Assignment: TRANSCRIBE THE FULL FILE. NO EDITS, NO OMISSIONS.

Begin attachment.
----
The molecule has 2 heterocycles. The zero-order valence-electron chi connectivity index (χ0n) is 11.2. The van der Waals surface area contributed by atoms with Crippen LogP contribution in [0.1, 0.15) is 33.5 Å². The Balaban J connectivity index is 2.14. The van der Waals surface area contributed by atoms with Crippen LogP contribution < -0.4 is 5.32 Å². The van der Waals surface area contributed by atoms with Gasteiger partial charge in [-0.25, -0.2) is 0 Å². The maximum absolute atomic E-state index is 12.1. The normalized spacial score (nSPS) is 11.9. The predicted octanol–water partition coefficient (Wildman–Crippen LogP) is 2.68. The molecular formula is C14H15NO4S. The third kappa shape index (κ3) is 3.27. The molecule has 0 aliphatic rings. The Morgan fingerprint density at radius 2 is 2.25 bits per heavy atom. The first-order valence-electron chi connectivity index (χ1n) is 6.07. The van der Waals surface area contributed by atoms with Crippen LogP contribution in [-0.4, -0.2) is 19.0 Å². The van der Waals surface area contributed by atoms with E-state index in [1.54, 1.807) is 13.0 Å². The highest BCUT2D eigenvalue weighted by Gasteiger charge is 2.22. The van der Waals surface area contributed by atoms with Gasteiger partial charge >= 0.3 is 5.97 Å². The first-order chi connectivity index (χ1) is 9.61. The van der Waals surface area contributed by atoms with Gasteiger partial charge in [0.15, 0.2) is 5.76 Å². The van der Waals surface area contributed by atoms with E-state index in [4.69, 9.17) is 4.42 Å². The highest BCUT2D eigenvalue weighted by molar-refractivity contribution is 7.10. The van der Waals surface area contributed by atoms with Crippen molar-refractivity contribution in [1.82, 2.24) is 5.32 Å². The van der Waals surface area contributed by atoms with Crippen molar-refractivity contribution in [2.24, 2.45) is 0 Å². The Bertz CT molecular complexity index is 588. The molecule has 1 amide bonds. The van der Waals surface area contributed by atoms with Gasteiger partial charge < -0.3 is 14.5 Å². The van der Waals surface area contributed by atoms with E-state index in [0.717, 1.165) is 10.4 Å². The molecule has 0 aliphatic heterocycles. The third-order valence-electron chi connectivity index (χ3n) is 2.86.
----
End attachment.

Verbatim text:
The molecule has 2 heterocycles. The zero-order valence-electron chi connectivity index (χ0n) is 11.2. The van der Waals surface area contributed by atoms with Crippen LogP contribution in [0.1, 0.15) is 33.5 Å². The Balaban J connectivity index is 2.14. The van der Waals surface area contributed by atoms with Crippen LogP contribution < -0.4 is 5.32 Å². The van der Waals surface area contributed by atoms with Gasteiger partial charge in [-0.25, -0.2) is 0 Å². The maximum absolute atomic E-state index is 12.1. The normalized spacial score (nSPS) is 11.9. The predicted octanol–water partition coefficient (Wildman–Crippen LogP) is 2.68. The molecular formula is C14H15NO4S. The third kappa shape index (κ3) is 3.27. The molecule has 0 aliphatic rings. The Morgan fingerprint density at radius 2 is 2.25 bits per heavy atom. The first-order valence-electron chi connectivity index (χ1n) is 6.07. The van der Waals surface area contributed by atoms with Crippen LogP contribution in [-0.4, -0.2) is 19.0 Å². The van der Waals surface area contributed by atoms with E-state index in [1.54, 1.807) is 13.0 Å². The highest BCUT2D eigenvalue weighted by Gasteiger charge is 2.22. The van der Waals surface area contributed by atoms with Gasteiger partial charge >= 0.3 is 5.97 Å². The first-order chi connectivity index (χ1) is 9.61. The van der Waals surface area contributed by atoms with Gasteiger partial charge in [0.15, 0.2) is 5.76 Å². The van der Waals surface area contributed by atoms with E-state index in [4.69, 9.17) is 4.42 Å². The highest BCUT2D eigenvalue weighted by molar-refractivity contribution is 7.10. The van der Waals surface area contributed by atoms with Crippen molar-refractivity contribution in [1.82, 2.24) is 5.32 Å². The van der Waals surface area contributed by atoms with Crippen molar-refractivity contribution in [2.24, 2.45) is 0 Å². The Bertz CT molecular complexity index is 588. The molecule has 1 amide bonds. The van der Waals surface area contributed by atoms with Gasteiger partial charge < -0.3 is 14.5 Å². The van der Waals surface area contributed by atoms with E-state index in [0.717, 1.165) is 10.4 Å². The molecule has 0 aliphatic heterocycles. The third-order valence-electron chi connectivity index (χ3n) is 2.86.